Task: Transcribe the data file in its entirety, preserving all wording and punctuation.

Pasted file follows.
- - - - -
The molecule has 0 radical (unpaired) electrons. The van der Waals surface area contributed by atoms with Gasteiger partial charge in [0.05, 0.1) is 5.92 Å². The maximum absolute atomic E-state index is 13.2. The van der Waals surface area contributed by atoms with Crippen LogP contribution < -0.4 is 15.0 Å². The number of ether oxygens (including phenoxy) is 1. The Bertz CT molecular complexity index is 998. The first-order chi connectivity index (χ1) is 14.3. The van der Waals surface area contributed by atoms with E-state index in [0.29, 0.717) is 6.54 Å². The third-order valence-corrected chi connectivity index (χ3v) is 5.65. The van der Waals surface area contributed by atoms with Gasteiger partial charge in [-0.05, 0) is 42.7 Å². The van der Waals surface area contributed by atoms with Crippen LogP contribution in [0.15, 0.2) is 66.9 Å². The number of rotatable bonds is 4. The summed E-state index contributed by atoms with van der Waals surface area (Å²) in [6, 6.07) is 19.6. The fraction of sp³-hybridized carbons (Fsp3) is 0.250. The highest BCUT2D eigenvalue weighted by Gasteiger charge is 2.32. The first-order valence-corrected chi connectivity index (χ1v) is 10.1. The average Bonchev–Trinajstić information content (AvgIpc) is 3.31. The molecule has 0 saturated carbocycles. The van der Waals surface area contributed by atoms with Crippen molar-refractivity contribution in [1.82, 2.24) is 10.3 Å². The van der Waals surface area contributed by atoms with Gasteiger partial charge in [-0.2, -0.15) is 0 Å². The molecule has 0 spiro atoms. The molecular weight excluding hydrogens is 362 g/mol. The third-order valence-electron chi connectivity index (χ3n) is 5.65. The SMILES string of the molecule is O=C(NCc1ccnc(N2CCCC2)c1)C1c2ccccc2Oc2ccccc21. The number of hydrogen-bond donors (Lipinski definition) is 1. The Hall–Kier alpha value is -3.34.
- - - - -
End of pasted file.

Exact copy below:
The molecule has 0 radical (unpaired) electrons. The van der Waals surface area contributed by atoms with Gasteiger partial charge in [0.05, 0.1) is 5.92 Å². The maximum absolute atomic E-state index is 13.2. The van der Waals surface area contributed by atoms with Crippen LogP contribution < -0.4 is 15.0 Å². The number of ether oxygens (including phenoxy) is 1. The Bertz CT molecular complexity index is 998. The first-order chi connectivity index (χ1) is 14.3. The van der Waals surface area contributed by atoms with E-state index in [0.29, 0.717) is 6.54 Å². The third-order valence-corrected chi connectivity index (χ3v) is 5.65. The van der Waals surface area contributed by atoms with Gasteiger partial charge in [-0.05, 0) is 42.7 Å². The van der Waals surface area contributed by atoms with Crippen LogP contribution in [0.15, 0.2) is 66.9 Å². The number of rotatable bonds is 4. The summed E-state index contributed by atoms with van der Waals surface area (Å²) in [6, 6.07) is 19.6. The fraction of sp³-hybridized carbons (Fsp3) is 0.250. The highest BCUT2D eigenvalue weighted by Gasteiger charge is 2.32. The first-order valence-corrected chi connectivity index (χ1v) is 10.1. The average Bonchev–Trinajstić information content (AvgIpc) is 3.31. The molecule has 0 saturated carbocycles. The van der Waals surface area contributed by atoms with Crippen molar-refractivity contribution in [1.82, 2.24) is 10.3 Å². The van der Waals surface area contributed by atoms with Gasteiger partial charge in [-0.2, -0.15) is 0 Å². The molecule has 0 spiro atoms. The molecular weight excluding hydrogens is 362 g/mol. The third-order valence-electron chi connectivity index (χ3n) is 5.65. The SMILES string of the molecule is O=C(NCc1ccnc(N2CCCC2)c1)C1c2ccccc2Oc2ccccc21. The number of hydrogen-bond donors (Lipinski definition) is 1. The Hall–Kier alpha value is -3.34.